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Lennon, John
'HENRY AND HARRY', AUTOGRAPH MANUSCRIPT
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Lennon, John
'HENRY AND HARRY', AUTOGRAPH MANUSCRIPT
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也許的詰問──約翰 • 列儂手稿與藝術作品

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Lennon, John
'HENRY AND HARRY', AUTOGRAPH MANUSCRIPT
one deletion of three words, blue ink, four pages, large post octavo (8 x 5 in.; 202 x 126 mm), headed stationery of the Albany Hotel, Birmingham, pin holes, slight staining on verso of second sheet

[with:] authorial typescript, nine corrections in blue ink, initially marked "Untitled", revised to "Henry and Harry", editorial comments in pencil, one page, foolscap folio (13 x 8 in.; 330 x 203 mm, "64 Mill Bond Extra Strong" watermark)


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相關資料

This manuscript is written on the stationery of the same Birmingham hotel as 'Partly Dave' (see lot 4), and like that work was almost certainly written on or around 15 December 1963, immediately after Lennon accepted Tom Maschler's commission to write a book. His parody brilliantly captures the essential characteristics of the "kitchen sink" dramas of the 1950s and 60s, in which the imagination and ambitions of a young protagonist are smothered by his dour conservative surroundings in the declining industrial north of England. In Lennon's version, Harry's wish to become a golfer is set against his father's wish for him to follow in the "farst dying" trade of "Brummer Striving". It is published on pp.66-67 of In His Own Write.

In 1968 the playwright Adrienne Kennedy and Victor Spinetti adapted Lennon's literary works for the National Theatre. The Lennon Play: In His Own Write was performed at London's Old Vic theatre and starred Ronald Pickup as "Me". 'Henry and Harry' was at the heart of the play, and was revealingly discussed by Lennon and Spinetti in an interview for BBC television:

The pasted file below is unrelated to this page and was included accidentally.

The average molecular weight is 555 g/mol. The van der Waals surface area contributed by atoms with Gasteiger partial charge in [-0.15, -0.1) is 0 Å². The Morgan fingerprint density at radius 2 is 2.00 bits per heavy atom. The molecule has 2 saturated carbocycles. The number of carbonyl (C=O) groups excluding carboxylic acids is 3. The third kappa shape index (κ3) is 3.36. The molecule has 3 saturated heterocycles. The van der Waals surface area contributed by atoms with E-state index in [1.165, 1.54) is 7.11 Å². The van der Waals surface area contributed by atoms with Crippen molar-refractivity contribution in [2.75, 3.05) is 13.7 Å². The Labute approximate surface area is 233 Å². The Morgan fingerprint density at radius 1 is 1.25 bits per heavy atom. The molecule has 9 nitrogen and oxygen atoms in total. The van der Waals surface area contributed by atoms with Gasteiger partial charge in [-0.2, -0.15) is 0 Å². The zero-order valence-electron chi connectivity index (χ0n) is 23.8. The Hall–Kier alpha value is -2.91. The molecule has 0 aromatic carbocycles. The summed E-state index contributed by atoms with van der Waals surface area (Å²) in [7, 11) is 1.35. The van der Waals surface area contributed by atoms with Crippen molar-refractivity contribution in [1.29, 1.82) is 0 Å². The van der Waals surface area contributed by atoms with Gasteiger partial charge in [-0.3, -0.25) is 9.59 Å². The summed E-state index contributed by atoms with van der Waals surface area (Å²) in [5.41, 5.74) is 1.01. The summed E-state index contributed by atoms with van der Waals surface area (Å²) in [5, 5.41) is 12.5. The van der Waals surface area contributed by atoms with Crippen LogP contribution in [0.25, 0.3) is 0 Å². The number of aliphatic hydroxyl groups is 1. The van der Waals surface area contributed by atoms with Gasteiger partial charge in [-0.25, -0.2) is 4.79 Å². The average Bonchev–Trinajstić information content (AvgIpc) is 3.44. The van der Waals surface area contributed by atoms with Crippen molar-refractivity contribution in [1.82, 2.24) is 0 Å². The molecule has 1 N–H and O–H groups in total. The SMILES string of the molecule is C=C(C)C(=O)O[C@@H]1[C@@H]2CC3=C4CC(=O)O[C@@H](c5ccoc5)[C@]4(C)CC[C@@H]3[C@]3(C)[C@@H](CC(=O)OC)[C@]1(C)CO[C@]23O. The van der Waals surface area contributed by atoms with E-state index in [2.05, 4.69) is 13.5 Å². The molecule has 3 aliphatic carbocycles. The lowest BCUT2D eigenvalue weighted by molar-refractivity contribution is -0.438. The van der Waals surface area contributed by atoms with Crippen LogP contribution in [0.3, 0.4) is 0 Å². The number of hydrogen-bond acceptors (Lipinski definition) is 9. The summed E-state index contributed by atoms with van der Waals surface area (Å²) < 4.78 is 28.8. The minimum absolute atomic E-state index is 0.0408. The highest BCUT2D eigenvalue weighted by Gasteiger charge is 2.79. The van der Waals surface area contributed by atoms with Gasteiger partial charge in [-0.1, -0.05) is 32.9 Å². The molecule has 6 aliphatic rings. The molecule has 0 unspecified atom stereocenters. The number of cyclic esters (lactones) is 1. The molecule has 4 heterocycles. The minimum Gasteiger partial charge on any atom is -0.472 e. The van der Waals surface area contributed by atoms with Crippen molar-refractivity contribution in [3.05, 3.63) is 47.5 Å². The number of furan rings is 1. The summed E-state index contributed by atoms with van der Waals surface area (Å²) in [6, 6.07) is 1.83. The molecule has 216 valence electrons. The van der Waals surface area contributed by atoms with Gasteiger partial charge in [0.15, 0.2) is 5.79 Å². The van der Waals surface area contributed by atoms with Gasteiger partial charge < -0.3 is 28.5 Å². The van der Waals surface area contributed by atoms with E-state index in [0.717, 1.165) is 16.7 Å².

"...Interviewer: It's all about Brummer Striving, do tell us about Brummer Striving.
John: Brummer Striving is Brummer Striving, all those jobs that people have that they don't want, and there's probably about 90% Brummer Strivers watching in at the moment. But you don't have to be a Brummer Striver, you see. It depends how involved in Brummer Striving you are, but Brummer Striving... Paul explained it at the beginning of the book, is, errr, it doesn't... What does he say he was saying? - 'What is Brummer Striving?' It isn't anything.
Victor: It's grafting, it's doing a job... It is any kind of job you have to graft at, like going to a steelworks, or to a coal mine to follow your father.
John: The universal sorrow just hits you about once a week, now - Bang - And then you say, 'Oh, oh well', and then you're back to 'Well, get on with it', you know, 'Get on with it'.
Interviewer: And laugh.
John: Well, I mean there are laughs to compensate, 'cus if there weren't it'd be very melancholy..." 

也許的詰問──約翰 • 列儂手稿與藝術作品

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